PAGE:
Every kid has dreamed of getting notice that he or she has been recruited to join an elite, secret school for the unexpectedly powerful.
But in Stephen King’s new novel The Institute, it sure as hell isn’t Hogwarts.
The author’s website announced the new title, due in stores Sept. 10, by invoking two of his classic novels: Firestarter and It.
Firestarter was the story of a little girl with the power to ignite blazes with her mind, but she was all alone as she fled The Shop — a government organization that collected and weaponized the odd and supernatural.
It, of course, was about a team of outcasts dubbed The Losers, who unite to fight back against a shapeshifting evil that lurks beneath their small town, feeding on the misery and fear of its inhabitants. They are strong because they are not alone.
The Institute sounds like Charlie McGee from Firestarter, if she found herself some powerful friends.
Here’s the synopsis:
“In the middle of the night, in a house on a quiet street in suburban Minneapolis, intruders silently murder Luke Ellis’ parents and load him into a black SUV. The operation takes less than two minutes.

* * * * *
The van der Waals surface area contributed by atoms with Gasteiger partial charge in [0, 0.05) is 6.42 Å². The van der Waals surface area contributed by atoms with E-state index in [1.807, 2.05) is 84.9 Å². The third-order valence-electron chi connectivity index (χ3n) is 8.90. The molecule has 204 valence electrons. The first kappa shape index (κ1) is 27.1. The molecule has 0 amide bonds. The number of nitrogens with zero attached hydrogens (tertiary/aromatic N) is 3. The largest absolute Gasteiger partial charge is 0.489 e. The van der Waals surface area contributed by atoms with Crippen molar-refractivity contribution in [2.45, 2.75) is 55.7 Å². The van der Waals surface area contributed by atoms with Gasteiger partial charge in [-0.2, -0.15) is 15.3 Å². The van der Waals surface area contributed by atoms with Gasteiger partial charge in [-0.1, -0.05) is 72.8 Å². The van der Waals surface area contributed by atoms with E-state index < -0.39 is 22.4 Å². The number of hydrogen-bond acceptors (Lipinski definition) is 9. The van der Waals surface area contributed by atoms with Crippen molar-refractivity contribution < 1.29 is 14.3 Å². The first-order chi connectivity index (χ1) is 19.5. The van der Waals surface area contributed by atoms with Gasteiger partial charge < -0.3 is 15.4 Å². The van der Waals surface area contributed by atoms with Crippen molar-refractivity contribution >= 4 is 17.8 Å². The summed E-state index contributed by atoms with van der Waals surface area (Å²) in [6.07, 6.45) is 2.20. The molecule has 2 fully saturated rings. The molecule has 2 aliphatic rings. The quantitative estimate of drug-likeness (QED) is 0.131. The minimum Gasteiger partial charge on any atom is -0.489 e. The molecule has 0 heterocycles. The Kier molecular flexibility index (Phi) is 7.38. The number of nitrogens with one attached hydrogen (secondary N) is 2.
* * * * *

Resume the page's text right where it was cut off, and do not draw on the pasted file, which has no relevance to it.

“Luke will wake up at The Institute, in a room that looks just like his own, except there’s no window. And outside his door are other doors, behind which are other kids with special talents — telekinesis and telepathy — who got to this place the same way Luke did: Kalisha, Nick, George, Iris, and 10-year-old Avery Dixon. They are all in Front Half. Others, Luke learns, graduated to Back Half. ‘Like the roach motel,’ Kalisha says. ‘You check in, but you don’t check out.’
“In this most sinister of institutions, the director, Mrs. Sigsby, and her staff are ruthlessly dedicated to extracting from these children the force of their extranormal gifts. There are no scruples here.
“If you go along, you get tokens for the vending machines. If you don’t, punishment is brutal. As each new victim disappears to Back Half, Luke becomes more and more desperate to get out and get help. But no one has ever escaped from The Institute.”
The description concludes, “The Institute is Stephen King’s gut-wrenchingly dramatic story of good vs. evil in a world where the good guys don’t always win.”
If they’re lucky, they’ll just get to stay good.